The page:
or inferred by the defense, and the
prosecution had no recourse except to
proceed with the case and introduce
enough testimony to warrantthe court
in holding the men to the district
The biggest surprise of the entire
hearing came when Fred O'Neill, one
of Lindsay's seconds in the fatal fight, j
"States senators bv direct voTe
cponle. and in th
recommend the nomination by
turned state's evidence and hopped
onto the stand during last Monday's
session as a witness for the state. His
testimony disclosed nothing not al
ready proven by other witnesses, but
his testimony can hardly fail of having
a damaging effect, inasmuch as it
showed that the fouling and jabbing
done by Lindsay into Robbins' bowels
was in plain sight of Griswold, the
referee, and therefore was seen by him.
Dr. Robert Livingston is authority
for the statement that Lindsay is de
veloping an abcess slightly above the
left hip and off to the side of his
bowels. Whether it will have serious
results is a question, as the trouble
has not progressed far enough for the
physician to state with any degree of
positiveness. Lindsay says he was
struck by Bobbins during the fight on
the place which is affected, but tbis
portion of his tale is believed by the
authorities to exist only in his "eye,"
as those who saw the contest insist
that no such blow was struck by Rob
bins, and that on the contrary his
tactics in the ring were fair and hon
A Record-Ureaker, Sure Enough.
The county authorities are congratu
lating themselves on bavingconducted
a criminal prosecution, which, for the
shortness of the time between the
commission of the crime and the sen
tencing of the prisoners is without an
equal in the history of the courts of
the county. On Friday afternoon a
pair of tramps entered the home of
J. N. Black, on North Fourth street,
by picking a lock and carted off some
$70 worth of jewelry and about $6
in money. Last Sunday Sheriff
Eikenbary gave the thieves a good
lecture and advised them that if they
were to plead guilty and thus save the
county the expense of a prosecution,
the court would doubtless deal lightly
with them in the way of a sentence.
The state had a strong case against
the men and on Monday the prison
ers, having thought the matter over,
concluded to do as the sheriff advised,
as a trial would establish their guilt
beyond all doubt. Their decision was
made known to the officers and they
were accordingly taken before Justice
Archer. A preliminary was waived
and the men were bound over to the
district court. Judge Chapman was
then holding a session of district
court and the prisoners were immedi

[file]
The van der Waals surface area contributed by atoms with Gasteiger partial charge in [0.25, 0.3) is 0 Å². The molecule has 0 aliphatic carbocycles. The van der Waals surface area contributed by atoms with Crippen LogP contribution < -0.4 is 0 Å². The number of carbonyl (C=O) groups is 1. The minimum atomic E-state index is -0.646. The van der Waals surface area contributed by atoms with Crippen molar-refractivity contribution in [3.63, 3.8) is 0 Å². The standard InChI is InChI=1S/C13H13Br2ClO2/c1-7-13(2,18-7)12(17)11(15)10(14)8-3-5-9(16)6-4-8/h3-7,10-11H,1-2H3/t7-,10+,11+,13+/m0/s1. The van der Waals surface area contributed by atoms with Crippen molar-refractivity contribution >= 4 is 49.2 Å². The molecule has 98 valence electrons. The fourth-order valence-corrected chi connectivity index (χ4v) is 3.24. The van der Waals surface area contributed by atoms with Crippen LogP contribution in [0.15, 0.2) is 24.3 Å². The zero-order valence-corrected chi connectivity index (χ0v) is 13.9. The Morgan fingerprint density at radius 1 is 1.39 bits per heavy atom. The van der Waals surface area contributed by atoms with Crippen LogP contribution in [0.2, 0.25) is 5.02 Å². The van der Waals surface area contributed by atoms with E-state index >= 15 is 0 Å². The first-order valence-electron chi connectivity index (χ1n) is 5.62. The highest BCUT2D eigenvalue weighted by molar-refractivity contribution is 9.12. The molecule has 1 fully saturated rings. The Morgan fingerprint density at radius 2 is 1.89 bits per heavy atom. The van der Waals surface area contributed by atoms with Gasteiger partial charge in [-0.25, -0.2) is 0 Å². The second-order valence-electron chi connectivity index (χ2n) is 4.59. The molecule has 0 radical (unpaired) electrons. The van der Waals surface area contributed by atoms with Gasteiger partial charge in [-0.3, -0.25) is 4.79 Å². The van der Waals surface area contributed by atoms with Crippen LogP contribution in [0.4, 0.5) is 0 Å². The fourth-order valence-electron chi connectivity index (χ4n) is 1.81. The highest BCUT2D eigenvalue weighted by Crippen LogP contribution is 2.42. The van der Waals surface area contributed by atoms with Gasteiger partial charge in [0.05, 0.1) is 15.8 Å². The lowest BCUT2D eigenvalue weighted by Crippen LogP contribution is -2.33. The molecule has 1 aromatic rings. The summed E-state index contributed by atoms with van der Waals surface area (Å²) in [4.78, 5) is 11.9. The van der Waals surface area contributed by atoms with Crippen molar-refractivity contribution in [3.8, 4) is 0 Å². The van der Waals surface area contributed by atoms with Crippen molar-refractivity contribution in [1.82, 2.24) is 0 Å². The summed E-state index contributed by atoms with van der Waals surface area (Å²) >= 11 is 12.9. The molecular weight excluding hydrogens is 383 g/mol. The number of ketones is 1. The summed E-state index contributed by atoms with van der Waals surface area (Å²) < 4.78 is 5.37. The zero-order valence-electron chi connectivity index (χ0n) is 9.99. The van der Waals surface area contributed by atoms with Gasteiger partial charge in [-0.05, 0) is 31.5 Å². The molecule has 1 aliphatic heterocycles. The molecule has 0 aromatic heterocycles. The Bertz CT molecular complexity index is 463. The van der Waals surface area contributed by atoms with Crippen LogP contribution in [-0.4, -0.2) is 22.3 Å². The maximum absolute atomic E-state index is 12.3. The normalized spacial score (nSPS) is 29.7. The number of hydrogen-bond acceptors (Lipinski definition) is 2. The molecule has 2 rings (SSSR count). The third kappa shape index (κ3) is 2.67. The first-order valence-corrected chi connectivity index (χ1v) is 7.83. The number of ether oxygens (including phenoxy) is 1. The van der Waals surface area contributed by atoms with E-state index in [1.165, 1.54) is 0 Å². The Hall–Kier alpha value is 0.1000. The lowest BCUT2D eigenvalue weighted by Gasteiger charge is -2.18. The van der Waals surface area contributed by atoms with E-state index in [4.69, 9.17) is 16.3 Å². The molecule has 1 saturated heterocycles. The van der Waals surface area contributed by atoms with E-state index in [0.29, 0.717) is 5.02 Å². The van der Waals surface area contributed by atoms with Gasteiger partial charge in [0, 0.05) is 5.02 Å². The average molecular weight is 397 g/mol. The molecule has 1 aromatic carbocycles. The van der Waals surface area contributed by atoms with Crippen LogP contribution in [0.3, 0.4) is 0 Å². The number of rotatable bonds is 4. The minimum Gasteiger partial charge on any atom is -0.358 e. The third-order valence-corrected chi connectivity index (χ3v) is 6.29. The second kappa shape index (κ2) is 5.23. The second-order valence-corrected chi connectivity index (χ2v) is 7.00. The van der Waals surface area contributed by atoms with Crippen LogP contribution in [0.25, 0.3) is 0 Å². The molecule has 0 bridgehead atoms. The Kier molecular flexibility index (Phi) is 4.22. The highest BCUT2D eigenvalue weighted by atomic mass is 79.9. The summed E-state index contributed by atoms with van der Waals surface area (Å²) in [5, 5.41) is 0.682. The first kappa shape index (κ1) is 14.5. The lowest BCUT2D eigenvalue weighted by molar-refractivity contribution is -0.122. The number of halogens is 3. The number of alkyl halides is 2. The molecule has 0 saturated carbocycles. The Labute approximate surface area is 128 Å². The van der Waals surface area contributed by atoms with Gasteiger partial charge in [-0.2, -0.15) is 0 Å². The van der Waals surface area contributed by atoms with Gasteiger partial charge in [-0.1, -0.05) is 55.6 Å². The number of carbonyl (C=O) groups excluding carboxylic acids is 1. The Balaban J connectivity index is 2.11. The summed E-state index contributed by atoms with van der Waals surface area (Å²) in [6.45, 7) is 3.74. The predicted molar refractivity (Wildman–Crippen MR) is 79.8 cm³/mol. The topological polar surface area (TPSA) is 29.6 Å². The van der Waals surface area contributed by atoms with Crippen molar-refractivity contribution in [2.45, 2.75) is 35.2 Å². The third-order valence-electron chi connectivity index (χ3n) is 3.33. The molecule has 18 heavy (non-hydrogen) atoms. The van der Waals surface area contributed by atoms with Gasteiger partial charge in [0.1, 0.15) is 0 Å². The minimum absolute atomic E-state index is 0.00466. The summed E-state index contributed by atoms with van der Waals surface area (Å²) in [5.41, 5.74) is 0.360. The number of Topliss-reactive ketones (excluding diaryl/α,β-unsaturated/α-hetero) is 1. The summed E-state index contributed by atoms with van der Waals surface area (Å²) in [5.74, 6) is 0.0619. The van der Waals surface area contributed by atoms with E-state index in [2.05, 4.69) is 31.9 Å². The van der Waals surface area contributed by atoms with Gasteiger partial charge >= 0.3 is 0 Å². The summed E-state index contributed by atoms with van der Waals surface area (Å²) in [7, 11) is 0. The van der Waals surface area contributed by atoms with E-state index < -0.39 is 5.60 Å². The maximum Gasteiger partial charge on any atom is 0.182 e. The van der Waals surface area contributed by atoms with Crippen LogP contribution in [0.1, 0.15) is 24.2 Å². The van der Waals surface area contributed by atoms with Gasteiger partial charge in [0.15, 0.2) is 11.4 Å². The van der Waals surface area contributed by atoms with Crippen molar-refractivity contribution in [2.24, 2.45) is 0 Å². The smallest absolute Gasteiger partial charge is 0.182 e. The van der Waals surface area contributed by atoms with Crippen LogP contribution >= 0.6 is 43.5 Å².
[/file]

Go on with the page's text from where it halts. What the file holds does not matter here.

ately taken before him. The circum
stances were related to the judge and
he let them off with a light sentence
thirteen months in the state peniten
tiary. The whole transaction was
completed in less than two hours.
In court the men gave their names
as Geo. Cummins and Chas. Moore.
They showed their further good sense
by telling the officers where they had
secreted the rest of the stolen prop
erty and it was found where they di
rected. Henry L. Duncan, at present con
fined in the county jail at Nebraska
City, has employed attorneys who will
attempt to secure his release upon a
writ of habeas corpus. Duncan is
awaiting trial on the charge of at
tempting to kill a constable at Syra
cuse some time since. The ground
upon which they ask the writ is that
at the last term of court Duncan was
ready for trial, but court adjourned
without calling his case. The case
will be argued before Judge Chapman
next Saturday. Many are of the
opinion that the proper place for Dun
can is the asylum. He has attempted
suicide since his incarceration and in
other ways shown an unsound mind.
mrrrXM mjmm i m i n n ma i
the present coropaignl necestaj to delay the paper's publica-
in burl i
Democratic Committee Meeting.
The members of the democratic
county central committee are called
to meet at Union on Monday, Aug
ust 27th, at two o'clock p. m.
C. A. Miller, Chairman.
AROUND THE COURT liOOMS.
Judge Chapman held a Bhort session
of district court in the equity court
room Monday morning and heard some
motions and arguments in various
matters, a decree being granted the
plaintiff in the divorce suit of Marshall
vs. Marshall. Court was adjourned
until Sept. 3rd.
Elias Sage and wife have commenced
suit in district court against the city
of Plattsmouth and County Treasurer
Eickhoff to enfore the exclusion of
their property from the city limits and
to recover all taxes paid by them as
levied by the city. The plaintiffs
claim that their property was taken
into the city withont their consent, and
the suit is the result of the city coun
cil's recent refusal to exclude their
property from the city.
JUSTICE ARCHER'S COURT.
State vs Herman Streetweiser and
Henry Habberman, in which the de
fendants were charged by J. W.
Thomas with tearing down thelatter's